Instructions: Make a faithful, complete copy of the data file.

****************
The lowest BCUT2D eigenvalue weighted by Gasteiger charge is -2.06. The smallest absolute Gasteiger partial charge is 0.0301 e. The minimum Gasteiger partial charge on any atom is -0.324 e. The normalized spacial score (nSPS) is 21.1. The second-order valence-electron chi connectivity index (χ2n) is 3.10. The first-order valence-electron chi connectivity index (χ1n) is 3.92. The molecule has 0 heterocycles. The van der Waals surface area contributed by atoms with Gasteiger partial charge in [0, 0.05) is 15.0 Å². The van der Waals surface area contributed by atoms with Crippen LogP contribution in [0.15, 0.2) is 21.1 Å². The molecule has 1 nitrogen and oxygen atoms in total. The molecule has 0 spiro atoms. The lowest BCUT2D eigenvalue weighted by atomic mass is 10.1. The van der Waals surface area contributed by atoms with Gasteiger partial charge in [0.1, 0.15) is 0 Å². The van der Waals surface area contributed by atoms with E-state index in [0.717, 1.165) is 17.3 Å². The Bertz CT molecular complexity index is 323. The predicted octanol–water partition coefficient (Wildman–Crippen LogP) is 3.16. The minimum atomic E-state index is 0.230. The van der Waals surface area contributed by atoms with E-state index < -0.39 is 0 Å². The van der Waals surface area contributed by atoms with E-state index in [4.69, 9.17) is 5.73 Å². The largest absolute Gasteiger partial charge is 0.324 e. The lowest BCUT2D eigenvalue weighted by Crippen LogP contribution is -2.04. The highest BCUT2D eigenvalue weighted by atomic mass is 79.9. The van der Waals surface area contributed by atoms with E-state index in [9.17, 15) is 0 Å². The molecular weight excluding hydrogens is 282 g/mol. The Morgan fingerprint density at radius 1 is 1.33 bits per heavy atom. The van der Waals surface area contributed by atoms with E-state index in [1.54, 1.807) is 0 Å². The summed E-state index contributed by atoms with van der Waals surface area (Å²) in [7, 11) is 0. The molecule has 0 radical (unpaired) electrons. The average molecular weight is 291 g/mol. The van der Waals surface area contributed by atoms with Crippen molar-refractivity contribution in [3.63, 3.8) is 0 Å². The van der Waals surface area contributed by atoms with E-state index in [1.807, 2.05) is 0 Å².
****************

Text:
The lowest BCUT2D eigenvalue weighted by Gasteiger charge is -2.06. The smallest absolute Gasteiger partial charge is 0.0301 e. The minimum Gasteiger partial charge on any atom is -0.324 e. The normalized spacial score (nSPS) is 21.1. The second-order valence-electron chi connectivity index (χ2n) is 3.10. The first-order valence-electron chi connectivity index (χ1n) is 3.92. The molecule has 0 heterocycles. The van der Waals surface area contributed by atoms with Gasteiger partial charge in [0, 0.05) is 15.0 Å². The van der Waals surface area contributed by atoms with Crippen LogP contribution in [0.15, 0.2) is 21.1 Å². The molecule has 1 nitrogen and oxygen atoms in total. The molecule has 0 spiro atoms. The lowest BCUT2D eigenvalue weighted by atomic mass is 10.1. The van der Waals surface area contributed by atoms with Gasteiger partial charge in [0.1, 0.15) is 0 Å². The van der Waals surface area contributed by atoms with E-state index in [0.717, 1.165) is 17.3 Å². The Bertz CT molecular complexity index is 323. The predicted octanol–water partition coefficient (Wildman–Crippen LogP) is 3.16. The minimum atomic E-state index is 0.230. The van der Waals surface area contributed by atoms with E-state index < -0.39 is 0 Å². The van der Waals surface area contributed by atoms with E-state index in [4.69, 9.17) is 5.73 Å². The largest absolute Gasteiger partial charge is 0.324 e. The lowest BCUT2D eigenvalue weighted by Crippen LogP contribution is -2.04. The highest BCUT2D eigenvalue weighted by atomic mass is 79.9. The van der Waals surface area contributed by atoms with E-state index in [9.17, 15) is 0 Å². The molecular weight excluding hydrogens is 282 g/mol. The Morgan fingerprint density at radius 1 is 1.33 bits per heavy atom. The van der Waals surface area contributed by atoms with E-state index in [1.54, 1.807) is 0 Å². The summed E-state index contributed by atoms with van der Waals surface area (Å²) in [7, 11) is 0. The molecule has 0 radical (unpaired) electrons. The average molecular weight is 291 g/mol. The van der Waals surface area contributed by atoms with Crippen molar-refractivity contribution in [3.63, 3.8) is 0 Å². The van der Waals surface area contributed by atoms with E-state index in [1.807, 2.05) is 0 Å².